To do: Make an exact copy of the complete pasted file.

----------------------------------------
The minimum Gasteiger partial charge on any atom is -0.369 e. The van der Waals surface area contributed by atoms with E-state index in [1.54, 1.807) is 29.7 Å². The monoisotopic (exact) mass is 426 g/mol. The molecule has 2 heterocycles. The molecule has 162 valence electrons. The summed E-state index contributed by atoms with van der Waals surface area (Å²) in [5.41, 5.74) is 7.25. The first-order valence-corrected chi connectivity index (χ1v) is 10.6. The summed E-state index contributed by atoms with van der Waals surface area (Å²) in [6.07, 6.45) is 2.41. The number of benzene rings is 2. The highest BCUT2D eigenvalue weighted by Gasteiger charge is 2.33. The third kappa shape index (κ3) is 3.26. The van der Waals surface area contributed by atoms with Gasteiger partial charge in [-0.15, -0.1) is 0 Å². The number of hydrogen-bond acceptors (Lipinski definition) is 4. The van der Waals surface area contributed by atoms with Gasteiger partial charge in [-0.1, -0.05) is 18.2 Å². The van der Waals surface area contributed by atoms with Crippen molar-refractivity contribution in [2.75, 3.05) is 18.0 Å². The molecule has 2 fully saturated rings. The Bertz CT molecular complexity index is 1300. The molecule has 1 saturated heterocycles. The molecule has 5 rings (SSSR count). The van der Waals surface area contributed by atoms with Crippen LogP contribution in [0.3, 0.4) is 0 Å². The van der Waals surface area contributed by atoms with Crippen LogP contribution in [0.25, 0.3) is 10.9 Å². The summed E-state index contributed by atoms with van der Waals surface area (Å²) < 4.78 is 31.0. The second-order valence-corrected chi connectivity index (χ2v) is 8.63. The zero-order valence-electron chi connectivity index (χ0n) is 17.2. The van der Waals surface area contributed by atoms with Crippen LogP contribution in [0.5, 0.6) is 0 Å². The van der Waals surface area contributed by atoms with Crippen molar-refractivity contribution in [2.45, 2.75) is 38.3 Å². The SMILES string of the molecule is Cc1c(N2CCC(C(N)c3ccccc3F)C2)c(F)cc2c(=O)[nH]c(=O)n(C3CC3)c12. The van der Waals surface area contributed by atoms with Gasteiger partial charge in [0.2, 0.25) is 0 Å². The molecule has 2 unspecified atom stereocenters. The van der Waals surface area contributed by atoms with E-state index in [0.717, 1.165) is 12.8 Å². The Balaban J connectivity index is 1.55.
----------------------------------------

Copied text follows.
The minimum Gasteiger partial charge on any atom is -0.369 e. The van der Waals surface area contributed by atoms with E-state index in [1.54, 1.807) is 29.7 Å². The monoisotopic (exact) mass is 426 g/mol. The molecule has 2 heterocycles. The molecule has 162 valence electrons. The summed E-state index contributed by atoms with van der Waals surface area (Å²) in [5.41, 5.74) is 7.25. The first-order valence-corrected chi connectivity index (χ1v) is 10.6. The summed E-state index contributed by atoms with van der Waals surface area (Å²) in [6.07, 6.45) is 2.41. The number of benzene rings is 2. The highest BCUT2D eigenvalue weighted by Gasteiger charge is 2.33. The third kappa shape index (κ3) is 3.26. The van der Waals surface area contributed by atoms with Gasteiger partial charge in [-0.15, -0.1) is 0 Å². The number of hydrogen-bond acceptors (Lipinski definition) is 4. The van der Waals surface area contributed by atoms with Gasteiger partial charge in [-0.1, -0.05) is 18.2 Å². The van der Waals surface area contributed by atoms with Crippen molar-refractivity contribution in [2.75, 3.05) is 18.0 Å². The molecule has 2 fully saturated rings. The Bertz CT molecular complexity index is 1300. The molecule has 1 saturated heterocycles. The molecule has 5 rings (SSSR count). The van der Waals surface area contributed by atoms with Crippen LogP contribution in [0.3, 0.4) is 0 Å². The van der Waals surface area contributed by atoms with Crippen LogP contribution in [0.25, 0.3) is 10.9 Å². The summed E-state index contributed by atoms with van der Waals surface area (Å²) < 4.78 is 31.0. The second-order valence-corrected chi connectivity index (χ2v) is 8.63. The zero-order valence-electron chi connectivity index (χ0n) is 17.2. The van der Waals surface area contributed by atoms with Crippen LogP contribution in [0.5, 0.6) is 0 Å². The van der Waals surface area contributed by atoms with Crippen molar-refractivity contribution in [2.45, 2.75) is 38.3 Å². The SMILES string of the molecule is Cc1c(N2CCC(C(N)c3ccccc3F)C2)c(F)cc2c(=O)[nH]c(=O)n(C3CC3)c12. The van der Waals surface area contributed by atoms with Gasteiger partial charge in [0.2, 0.25) is 0 Å². The molecule has 2 unspecified atom stereocenters. The van der Waals surface area contributed by atoms with E-state index in [0.717, 1.165) is 12.8 Å². The Balaban J connectivity index is 1.55.